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      Sraya Ofer Met his Killers 2 Weeks before Murder

      When the Arabs came to his door asking for water for their car, Ofer suspected them and reported to police.
      By Gil Ronen
      First Publish: 10/19/2013, 8:26 PM

      Police (illustration)
      Police (illustration)
      Gil Ronen

      According to new information reported by Channel 2, the man brutally murdered outside his home in the Jordan Valley last week, Sraya Ofer, had encountered his Arab murderers two weeks earlier, when they approached his home. They aroused his suspicion in that encounter and he reported the license number of their car to police.

      Police deny that they could have done more to follow up on Ofer's tip, and that his murder could thus have been prevented.

      When the two killers came near his home for the first time, Ofer approached them with his gun in his hand, and with his dog next to him. The two told him that they were on their way north in their car, which had overheated, and asked for water for the car's cooling system

      Ofer gave them water but suspected that they were lying, and followed them as they returned to their car. He noticed that they headed south, and not north as they had told him. He called the police's hotline number, 100, and reported the vehicle's license plate number.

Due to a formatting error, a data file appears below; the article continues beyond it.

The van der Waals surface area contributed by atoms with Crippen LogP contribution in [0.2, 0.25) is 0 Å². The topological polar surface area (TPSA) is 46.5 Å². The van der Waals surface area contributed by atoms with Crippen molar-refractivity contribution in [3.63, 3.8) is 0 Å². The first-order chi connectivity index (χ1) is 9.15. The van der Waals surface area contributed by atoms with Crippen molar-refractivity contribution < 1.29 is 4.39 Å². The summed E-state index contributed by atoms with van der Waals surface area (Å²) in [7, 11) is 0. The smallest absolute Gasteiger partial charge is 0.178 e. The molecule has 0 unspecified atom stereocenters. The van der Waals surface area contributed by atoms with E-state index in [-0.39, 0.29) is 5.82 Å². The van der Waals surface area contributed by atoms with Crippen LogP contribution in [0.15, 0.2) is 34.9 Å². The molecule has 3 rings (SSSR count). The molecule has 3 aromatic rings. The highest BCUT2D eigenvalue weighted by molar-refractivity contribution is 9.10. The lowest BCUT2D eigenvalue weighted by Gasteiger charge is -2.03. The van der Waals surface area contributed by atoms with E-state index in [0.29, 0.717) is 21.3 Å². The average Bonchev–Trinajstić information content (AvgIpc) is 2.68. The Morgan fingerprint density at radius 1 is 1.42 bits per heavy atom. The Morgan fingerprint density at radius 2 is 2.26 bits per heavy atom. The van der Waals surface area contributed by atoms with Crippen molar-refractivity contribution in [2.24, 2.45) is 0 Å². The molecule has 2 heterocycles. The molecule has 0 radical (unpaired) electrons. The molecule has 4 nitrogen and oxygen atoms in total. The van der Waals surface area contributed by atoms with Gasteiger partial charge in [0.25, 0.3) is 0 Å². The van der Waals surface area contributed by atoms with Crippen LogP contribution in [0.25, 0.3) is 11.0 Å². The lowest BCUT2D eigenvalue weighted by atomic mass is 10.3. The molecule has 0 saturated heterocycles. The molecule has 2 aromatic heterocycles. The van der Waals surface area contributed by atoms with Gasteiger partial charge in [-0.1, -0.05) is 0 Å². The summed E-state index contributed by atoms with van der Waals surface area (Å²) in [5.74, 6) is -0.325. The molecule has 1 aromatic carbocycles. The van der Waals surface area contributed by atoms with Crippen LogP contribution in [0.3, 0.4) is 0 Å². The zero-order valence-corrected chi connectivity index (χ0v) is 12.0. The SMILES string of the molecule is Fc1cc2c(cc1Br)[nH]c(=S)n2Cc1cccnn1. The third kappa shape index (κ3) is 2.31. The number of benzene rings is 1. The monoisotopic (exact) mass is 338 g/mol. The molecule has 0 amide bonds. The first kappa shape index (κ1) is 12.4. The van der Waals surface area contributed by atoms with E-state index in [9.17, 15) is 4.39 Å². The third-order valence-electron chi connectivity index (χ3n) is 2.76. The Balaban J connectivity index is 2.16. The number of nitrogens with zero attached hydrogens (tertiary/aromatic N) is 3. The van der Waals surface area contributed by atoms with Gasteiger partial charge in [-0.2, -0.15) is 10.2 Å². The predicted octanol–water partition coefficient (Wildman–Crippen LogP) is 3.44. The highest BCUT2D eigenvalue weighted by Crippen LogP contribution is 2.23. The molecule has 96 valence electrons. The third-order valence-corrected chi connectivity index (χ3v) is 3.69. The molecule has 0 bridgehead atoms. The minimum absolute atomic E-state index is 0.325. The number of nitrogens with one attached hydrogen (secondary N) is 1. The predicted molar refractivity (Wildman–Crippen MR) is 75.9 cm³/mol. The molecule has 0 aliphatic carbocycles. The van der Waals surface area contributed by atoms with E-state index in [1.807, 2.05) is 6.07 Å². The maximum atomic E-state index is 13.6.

Following the report, a police car came to his home at Brosh Habik'a, and a professional tracker was also summoned, when the doors of two vacation homes were found to be open, raising suspicion of a break-in.

      There were no signs of a break-in, however, and a police check of the car's license plate number found that it had not been stolen. Police therefore decided not to pursue the matter further.

      After the murder, a police investigator who checked Ofer's cell phone found the record of the call he had made to police. Investigators listened to the recording of that call, and based upon the license plate number of the car Ofer reported, they were able to track down his killers.

      Police denied Friday that there had been any negligence on their part, and that following up more thoroughly on Ofer's initial report could have prevented the murder. Judea and Samaria Police Commander, Major General Kobi Cohen, said, “All of the required actions were taken, and since no offense had been committed and the vehicle appeared innocent, there was no reason for additional action by the investigators.”